The reason indifference is so frustrating to print salespeople is because it is based on customer perception about print.  They view print as a commodity and are not interested in looking at any new ideas.

Common responses from customers are:

“We are happy with our current print supplier.”

“We are not using direct mail anymore.”

“We are moving to digital marketing.”

“Talk to our purchasing department.”

Customer Indifference Can Be a Salesperson’s Toughest Competitor

Six Concerns Every Salesperson Must Answer

There are always customer concerns that must be answered during the printing sale. If they are not handled correctly, the sale is lost.  Common concerns of the customer may be questions, misunderstandings and actual objections to doing business with a specific print provider. Each year we ask salespeople what are the toughest objections they face in closing business. It is amazing how similar they are year in and year out.

VDP is Alive and Waiting to be Sold

The key benefit of VDP for printers and their salespeople is the opportunity for higher margins, new customers and additional services. There is nothing better than selling a large direct mail campaign along with the accompanying data, digital and social media services. The challenge for many printing salespeople is how to sell it. It requires a new way of thinking.

VDP has grown up and is ready for prime time. The equipment, the software and the workflow is developed and ready to use

Printers, What Do You Sell?

The very first thing that a printing salesperson must do before conducting a face to face sales call is to be able to clearly articulate what they are selling. Most of us have experienced situations where after talking to a salesperson, we were not really sure what the salesperson was actually offering. Customers find this frustrating and annoying.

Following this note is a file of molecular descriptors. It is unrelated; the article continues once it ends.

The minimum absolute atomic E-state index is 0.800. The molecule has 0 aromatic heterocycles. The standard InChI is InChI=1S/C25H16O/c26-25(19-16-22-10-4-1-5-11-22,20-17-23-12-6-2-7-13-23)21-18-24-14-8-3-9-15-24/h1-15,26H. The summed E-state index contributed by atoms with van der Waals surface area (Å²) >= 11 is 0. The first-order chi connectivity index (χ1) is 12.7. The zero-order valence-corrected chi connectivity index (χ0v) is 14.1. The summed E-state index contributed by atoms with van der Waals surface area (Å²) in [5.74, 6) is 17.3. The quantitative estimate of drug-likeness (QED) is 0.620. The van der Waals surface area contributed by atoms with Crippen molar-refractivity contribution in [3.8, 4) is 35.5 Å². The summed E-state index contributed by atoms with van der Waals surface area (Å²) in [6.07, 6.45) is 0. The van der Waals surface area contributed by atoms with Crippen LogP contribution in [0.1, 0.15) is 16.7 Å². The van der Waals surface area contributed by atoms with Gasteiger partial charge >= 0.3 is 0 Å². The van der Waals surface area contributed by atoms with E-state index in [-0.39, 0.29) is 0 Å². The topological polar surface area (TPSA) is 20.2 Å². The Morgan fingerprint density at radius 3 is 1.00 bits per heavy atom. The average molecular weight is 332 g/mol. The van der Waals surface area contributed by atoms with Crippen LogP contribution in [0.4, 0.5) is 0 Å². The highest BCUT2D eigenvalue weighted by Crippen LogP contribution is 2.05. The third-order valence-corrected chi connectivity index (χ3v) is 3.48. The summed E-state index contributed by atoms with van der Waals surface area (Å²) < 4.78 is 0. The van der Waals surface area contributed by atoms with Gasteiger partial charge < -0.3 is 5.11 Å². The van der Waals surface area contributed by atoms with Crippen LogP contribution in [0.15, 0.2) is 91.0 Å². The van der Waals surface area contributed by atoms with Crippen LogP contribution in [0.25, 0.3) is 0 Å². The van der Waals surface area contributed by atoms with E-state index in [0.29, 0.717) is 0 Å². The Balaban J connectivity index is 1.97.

Sales Managers Lead through Change

There is a very old saying in printing, “Good printers are not frequently found, good sales managers are less common; the combination of a good printer and good sales manager is rare indeed.”

Based on our experience working with more than 100 print providers, we have observed common threads where management has successfully modified or, in some cases, completely reengineered their sales management programs and sustained profitable sales growth.

Five Strategies to Improve Prospecting

Like anything else in business, it’s always good to take stock of what’s working and what is not. Sales prospecting is one of those areas that always needs attention. Prospecting is an activity required by salespeople to generate new leads. That means moving the most likely candidates for printing products or services from unaware suspects to hot and likely to buy prospects. Prospecting is definitely a vital skill to develop to be successful in selling.

Sales Strategies in a RFP World

Over the past few years, print buyers, agencies, and procurement offices have turned RFQs and RFPs into art forms. For them, the intent of well documented RFQs and RFPs is to bring structure to an often confusing and complicated process. For print providers, it can be a frustrating process.

Sell It Straight—Don't Tell and Manipulate

We have spent a great deal of time over the last few years observing printing salespeople—on live calls or within training workshops—attempting to sell customers on new ideas and new offerings.